Tennis & DVTs & PEs: oh my!
Why do athletes, who are healthy and exercise, develop blood clots? Injuries, surgeries, long flights and tough work outs are all factors that lead to sluggish blood flow, which makes blood more likely to clot. Jerome Kersey, a forward for the Portland Trail Blazers had a Pulmonary Embolism (PE) when a blood clot developed in his leg and traveled into his lungs, later killing him. Miami Heat basketball player Chris Bosh also suffered from a PE after a road trip with his team. He missed an entire season because of his recurring blood clots. Athletes, like everyone else, are at risk for developing a Deep Vein Thrombosis (DVT) or PE.
But, it’s 2020 let’s discuss how blood clots affect more than just the male athletes. Reasons you might develop a blood clot are: family history (some clotting factors are genetic), age, obesity, smoking, chronic illnesses such as heart or lung disease and cancer or hormone treatments. Also, the hormonal changes that result from taking birth control are a risk factor for DVT or PE. Hormones play a large role in the viscosity of blood and beginning with puberty, women are at a higher risk of developing blood clots than their male counterparts.
Before we get into our story featuring my favorite athlete and her battle with blood clots, let’s cover our terminology. A DVT is a blood clot in a deep vein, which is problematic because these veins lead to the heart and lungs. A DVT can cause pain, swelling, redness and warmth at the site. If the clot breaks off and travels to the lungs (or develops within the lungs) this is called a PE. Common symptoms of a PE include shortness of breath, increased anxiety, sweating, fainting, sharp chest pain, faster heart rate and coughing. A PE will cause dangerously low oxygen levels and can be fatal if not caught quickly. One athlete to experience all of the above is THE Serena Williams.
Serena felt like she was on her “death bed” when she developed a blood clot after a cross-country flight following foot surgery. After two surgeries on her foot combined with traveling back and forth between Los Angeles and New York, her risk of developing a blood clot significantly increased. Immobility, slower circulation because of the surgery and sitting for long periods of time while traveling are all factors that cause sluggish blood flow and can ultimately form a clot. Fortunately, after being rushed to the hospital, her doctor recognized these risk factors and she was diagnosed with a DVT and PE.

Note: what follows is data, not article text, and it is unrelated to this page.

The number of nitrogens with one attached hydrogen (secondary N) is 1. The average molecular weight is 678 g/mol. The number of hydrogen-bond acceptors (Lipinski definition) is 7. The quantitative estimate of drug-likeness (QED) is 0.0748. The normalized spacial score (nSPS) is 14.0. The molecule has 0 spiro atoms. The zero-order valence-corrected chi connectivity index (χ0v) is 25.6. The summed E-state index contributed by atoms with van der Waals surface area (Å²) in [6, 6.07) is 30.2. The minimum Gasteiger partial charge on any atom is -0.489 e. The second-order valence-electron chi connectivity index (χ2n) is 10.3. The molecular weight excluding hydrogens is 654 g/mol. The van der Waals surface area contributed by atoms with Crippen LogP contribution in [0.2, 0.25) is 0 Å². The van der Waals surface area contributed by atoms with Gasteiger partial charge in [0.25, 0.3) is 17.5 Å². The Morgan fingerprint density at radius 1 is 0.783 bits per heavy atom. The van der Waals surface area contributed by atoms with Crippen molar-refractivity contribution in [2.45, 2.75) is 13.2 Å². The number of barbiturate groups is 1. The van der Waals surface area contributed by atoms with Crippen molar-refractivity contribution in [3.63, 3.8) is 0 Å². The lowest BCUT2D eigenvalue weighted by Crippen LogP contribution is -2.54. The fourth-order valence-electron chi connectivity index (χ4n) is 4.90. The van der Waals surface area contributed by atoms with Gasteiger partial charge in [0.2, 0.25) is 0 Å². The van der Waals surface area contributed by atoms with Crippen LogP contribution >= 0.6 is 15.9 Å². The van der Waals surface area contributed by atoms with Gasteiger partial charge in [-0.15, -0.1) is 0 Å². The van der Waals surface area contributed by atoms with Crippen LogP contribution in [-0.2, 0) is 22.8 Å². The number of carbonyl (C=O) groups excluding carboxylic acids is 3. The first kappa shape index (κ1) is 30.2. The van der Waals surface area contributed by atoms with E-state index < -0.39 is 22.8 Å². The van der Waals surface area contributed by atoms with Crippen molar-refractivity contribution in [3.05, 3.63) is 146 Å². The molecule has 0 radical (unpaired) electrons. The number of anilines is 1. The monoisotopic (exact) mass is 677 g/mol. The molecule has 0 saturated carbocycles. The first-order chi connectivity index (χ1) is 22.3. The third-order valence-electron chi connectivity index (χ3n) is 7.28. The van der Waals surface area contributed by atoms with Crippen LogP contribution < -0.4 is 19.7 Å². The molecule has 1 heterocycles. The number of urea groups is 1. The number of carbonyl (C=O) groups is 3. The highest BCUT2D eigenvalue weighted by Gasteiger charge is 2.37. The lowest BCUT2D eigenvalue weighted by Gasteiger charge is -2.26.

Foot surgery, "death bed" experiences, and blood clots are not the end of our story. It continues...
According to the CDC more than 900,000 Americans are affected annually by DVTs and PEs. You are more at risk of developing a DVT if you:
- Have recently had major surgery
- Sit or stand for long periods of time without moving
- Take hormones that lead to an increased amount of estrogen in the body
- Are pregnant
Speaking of pregnancy...
After giving birth to her baby Serena Williams knew something was wrong. She was laying in the hospital bed feeling sick and faint. Remembering her previous PE she immediately told the nurse her symptoms. A scan determined she had developed multiple pulmonary emboli in her lungs and needed surgery to remove them. (There’s a lot more to this story, read Serena’s personal account of it here). After this traumatic event the tennis queen was bedridden for six weeks due to blood clot complications.
Superhero that she is, she climbed the hill of recovery and two months later she was back on the court. Before her daughter turned three, mama brought home a title victory at the ASB Classic. Her first title since winning the Australian Open while two months pregnant.
Despite blood clots, and the fear that has followed her regarding developing more, Serena continues to battle her way to the top of the tennis world with (and against) her older sister Venus. Together the sisters hold 14 double grand slam wins (they remain undefeated as a pair). Serena has also beat her older sister 18 of the 30 times they’ve versed one another. Serena also holds the single most number of grand slam victories in women's tennis with 23 titles, 7 Wimbledon wins and 4 Gold Medals. Life-threatening blood clots didn't stop Serena from attaining the status of a top-tier athlete while also scoring as best mom ever.
What can you do to decrease your risk of developing a DVT? Compression socks increase circulation to reduce the chance of a blood clot forming. So, if you have had a blood clot, DVT, PE, or you are at risk of developing one, you can wear compression socks or compression leggings to help prevent them. Wear them while you travel, at a sedentary job, or during pregnancy to help keep your veins working. Wearing compression during pregnancy will help prevent lower extremity swelling and the infamous pregnancy cankles. If you are active, wear compression socks during and after a workout to enhance performance, speed up recovery time, reduce swelling and prevent injuries like shin splints. Wear compression socks for peace of mind.
Don’t let blood clots stop you from living your life, follow Serena’s lead and own your court.